Quenched Galaxy Leaves Astronomers Thirsty for More

Image courtesy of Polzin et al. 

Galaxies, like humans, can be quenched—not in the way that humans drink water, but in the way that galaxies form stars.

Think of a galaxy as a lightbulb factory. Imagine you walked into this factory immediately after it stopped operating. You would see all the newly manufactured light bulbs and could conclude the factory must have recently stopped its production. A recently quenched galaxy is a recently dysfunctional star factory that still contains newly formed stars even though there is no active star formation. 

Ava Polzin—a Yale graduate student working in the lab of Pieter van Dokkum, professor of astronomy—researched a recently discovered galaxy known as COSMOS-dw1. COSMOS-dw1 is a dim, small, low-mass, isolated dwarf galaxy that lies far outside the gravitational influence of our local group of galaxies—including the Milky Way—at a distance of approximately twenty-two megaparsecs (Mpc). Before starting her research, Polzin already believed the galaxy to be quenched, but after examining its properties, including its stars and spectroscopy, she concluded the galaxy had only recently stopped its star formation, defining it as “recently quenched.” Finding an isolated quenched galaxy in this mass regime is rare. And to find one at this pivotal point of its lifespan and outside of the local group was a first. “COSMOS-dw1 deserved its own paper,” Polzin said.

COSMOS-dw1 is fascinating for how it stopped producing stars—in other words, how it became quenched. Other well-studied quenched galaxies have been assumed to discontinue their star formation due to their passing through a more massive galaxy. COSMOS-dw1 is at such a great distance from any large galaxy that Polzin concluded an internal occurrence must have ended its star formation. This exact occurrence, however, still requires further research. Currently, stellar explosions known as supernovae and other forms of energy released from stars are thought to drive quenching for low mass galaxies. Thus, Polzin hypothesizes that the young, blue stars in the galaxy might be remnants of the event that halted COSMOS-dw1’s star formation.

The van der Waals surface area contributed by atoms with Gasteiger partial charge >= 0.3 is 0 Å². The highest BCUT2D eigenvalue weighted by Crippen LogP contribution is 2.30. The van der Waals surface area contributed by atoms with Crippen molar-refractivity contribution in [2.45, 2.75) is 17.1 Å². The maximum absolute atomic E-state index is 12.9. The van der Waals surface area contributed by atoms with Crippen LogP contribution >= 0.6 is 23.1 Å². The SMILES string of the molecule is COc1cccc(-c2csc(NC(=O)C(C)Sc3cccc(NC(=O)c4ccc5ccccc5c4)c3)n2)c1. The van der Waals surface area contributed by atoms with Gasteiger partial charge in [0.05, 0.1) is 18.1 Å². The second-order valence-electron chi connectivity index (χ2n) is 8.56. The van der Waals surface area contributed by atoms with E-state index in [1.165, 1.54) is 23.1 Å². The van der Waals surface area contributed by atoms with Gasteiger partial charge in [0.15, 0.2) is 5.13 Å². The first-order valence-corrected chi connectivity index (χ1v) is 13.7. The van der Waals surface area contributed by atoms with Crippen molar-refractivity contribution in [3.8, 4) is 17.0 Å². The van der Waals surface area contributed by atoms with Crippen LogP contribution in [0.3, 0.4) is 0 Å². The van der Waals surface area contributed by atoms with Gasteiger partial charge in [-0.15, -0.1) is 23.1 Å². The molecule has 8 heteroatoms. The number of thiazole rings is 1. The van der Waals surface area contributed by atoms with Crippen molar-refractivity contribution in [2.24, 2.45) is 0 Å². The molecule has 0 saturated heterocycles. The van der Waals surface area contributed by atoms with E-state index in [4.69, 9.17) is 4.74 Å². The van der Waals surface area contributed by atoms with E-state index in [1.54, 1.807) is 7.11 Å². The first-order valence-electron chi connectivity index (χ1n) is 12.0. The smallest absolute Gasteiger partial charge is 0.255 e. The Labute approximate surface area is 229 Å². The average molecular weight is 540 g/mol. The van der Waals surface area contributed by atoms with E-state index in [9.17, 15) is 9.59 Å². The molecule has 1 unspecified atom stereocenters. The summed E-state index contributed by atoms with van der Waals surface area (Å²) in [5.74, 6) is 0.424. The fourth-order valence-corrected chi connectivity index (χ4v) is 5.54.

COSMOS-dw1’s low luminosity combined with its far distance made the study immensely difficult. Since low mass galaxies have low luminosities, the only well-studied low mass galaxies are less than three Mpc away from our local group of galaxies, compared to COSMOS-dw1’s significantly farther twenty-two Mpc. Several sky surveys initially overlooked the potential interest of COSMOS-dw1 due to its challenging characteristics. According to Polzin, the designs of most of these surveys are “biased” against quenched galaxies due to their generally older and less luminous stellar populations.

As new wide-field surveys and instruments are developing, we must understand the flaws in our current methods. Polzin’s study exemplifies the need for improved surveying techniques and analysis of survey data. Galaxies like COSMOS-dw1 may not be that rare in actuality—just difficult to find with our current approaches.